[Reporter's Notebook] FSC head under fire for controversial comment on cryptocurrency - Korea Times
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[Reporter's Notebook] FSC head under fire for controversial comment on cryptocurrency

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Financial Services Commission (FSC) Chairman Eun Sung-soo, right, speaks during a parliamentary committee meeting at the National Assembly in Seoul, last Thursday. Yonhap
Financial Services Commission (FSC) Chairman Eun Sung-soo, right, speaks during a parliamentary committee meeting at the National Assembly in Seoul, last Thursday. Yonhap

By Anna J. Park

Financial Services Commission (FSC) Chairman Eun Sung-soo's recent comments on the cryptocurrency investment frenzy not only triggered a backlash from investors, but also stupefied those who expected a more insightful perspective on cyber money from the chief financial regulator.

"I don't think it is the right path to jump on the bandwagon of recklessly buying a digital asset that's fluctuating more than 20 percent a day. If the young generation takes the wrong path, it is elders' obligation to correct them and tell them it is wrong," FSC head Eun said during a parliamentary committee meeting held last Thursday.

The comments by the financial regulator were interpreted as sounding both condescending and preachy in tone by cryptocurrency investors here, most of whom are in their 20s and 30s and disillusioned by soaring apartment prices and the dearth of jobs. The comments also reflected his own value judgment that cryptocurrency trading is "wrong."

Many young Koreans were surprised by the apparently simplistic view that the country's top financial regulator displayed toward the burgeoning blockchain-based cryptocurrency sector.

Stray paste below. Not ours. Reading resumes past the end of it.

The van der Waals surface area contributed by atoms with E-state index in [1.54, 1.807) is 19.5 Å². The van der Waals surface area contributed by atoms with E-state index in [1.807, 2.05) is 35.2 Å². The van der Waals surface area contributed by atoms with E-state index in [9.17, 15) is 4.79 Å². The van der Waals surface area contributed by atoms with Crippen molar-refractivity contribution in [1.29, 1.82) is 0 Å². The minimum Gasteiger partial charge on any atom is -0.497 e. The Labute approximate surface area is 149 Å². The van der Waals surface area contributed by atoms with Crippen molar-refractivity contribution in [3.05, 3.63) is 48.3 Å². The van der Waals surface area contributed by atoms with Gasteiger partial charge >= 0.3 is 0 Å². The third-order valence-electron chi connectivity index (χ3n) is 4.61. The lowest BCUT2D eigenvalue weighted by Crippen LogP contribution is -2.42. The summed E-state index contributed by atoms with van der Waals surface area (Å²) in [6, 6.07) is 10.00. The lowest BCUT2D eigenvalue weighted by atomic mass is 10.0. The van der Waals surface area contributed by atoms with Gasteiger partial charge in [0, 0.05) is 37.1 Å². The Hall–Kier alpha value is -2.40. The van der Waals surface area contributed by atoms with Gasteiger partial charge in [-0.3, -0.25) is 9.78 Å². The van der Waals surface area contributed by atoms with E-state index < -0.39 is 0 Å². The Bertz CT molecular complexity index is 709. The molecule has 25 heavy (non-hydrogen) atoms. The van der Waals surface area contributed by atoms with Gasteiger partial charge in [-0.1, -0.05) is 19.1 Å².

Whether one agrees with his opinion or not, it was a big disappointment to see a lack of deep policy consideration regarding the fast-growing digital asset market.

Furthermore, the FSC chief compared cryptocurrency trading to buying and selling artworks, in order to drive home the point that digital asset investors do not deserve to be protected from potential losses. This remark also left the public puzzled over how the trading of artworks could be compared to investing in cyber money.

Online petition calling for Eun's resignation

Infuriated coin investors are calling for the top financial regulator to step down for making those remarks.

"You said adults should teach young people who take the wrong path. (…) Please think deeply about who created the wrong path and resign from your position voluntarily, taking responsibility for your comments," read an online petition at the Presidential Office of Cheong Wa Dae, which was uploaded the day after Eun made those comments.

"I wonder if you have any proper understanding about blockchain and the coin market. I cannot help but think this way, as I heard you compare the cryptocurrency market to artworks, making me conclude that Korea's financial system cannot catch up with the level of advanced countries," the petition harshly criticized. The petition drew signatures from 114,028 people ― as of 3:30 p.m. Sunday ― just three days after it was posted.

Eun's controversial comments were also ridiculed as they were traded as a Non-Fungible Token (NFT) at one ethereum, or around 2.7 million won ($2,416). The NFT was made out of a news article on Eun's comment on Thursday, and it was sold on the NFT market, "OpenSea," last weekend.

Need for constructive discussion

What is oddly bizarre is that the country's financial regulators, as well as the National Assembly, have failed to engage in any constructive policy discussions about cryptocurrency trading or their markets, which have been around for more than a decade now. While government authorities sat on their hands, the digital asset market has grown fast globally, becoming an undeniable part of the financial landscape.

The country's capital market act does not even contain a legal definition of cryptocurrency, while the Moon Jae-in administration plans to start taxing cryptocurrency trading from next year. What the FSC should do is to acknowledge the need to fill the void between the reality and actual policies, rather than making outdated comments.


Park Ji-won annajpark@koreatimes.co.kr


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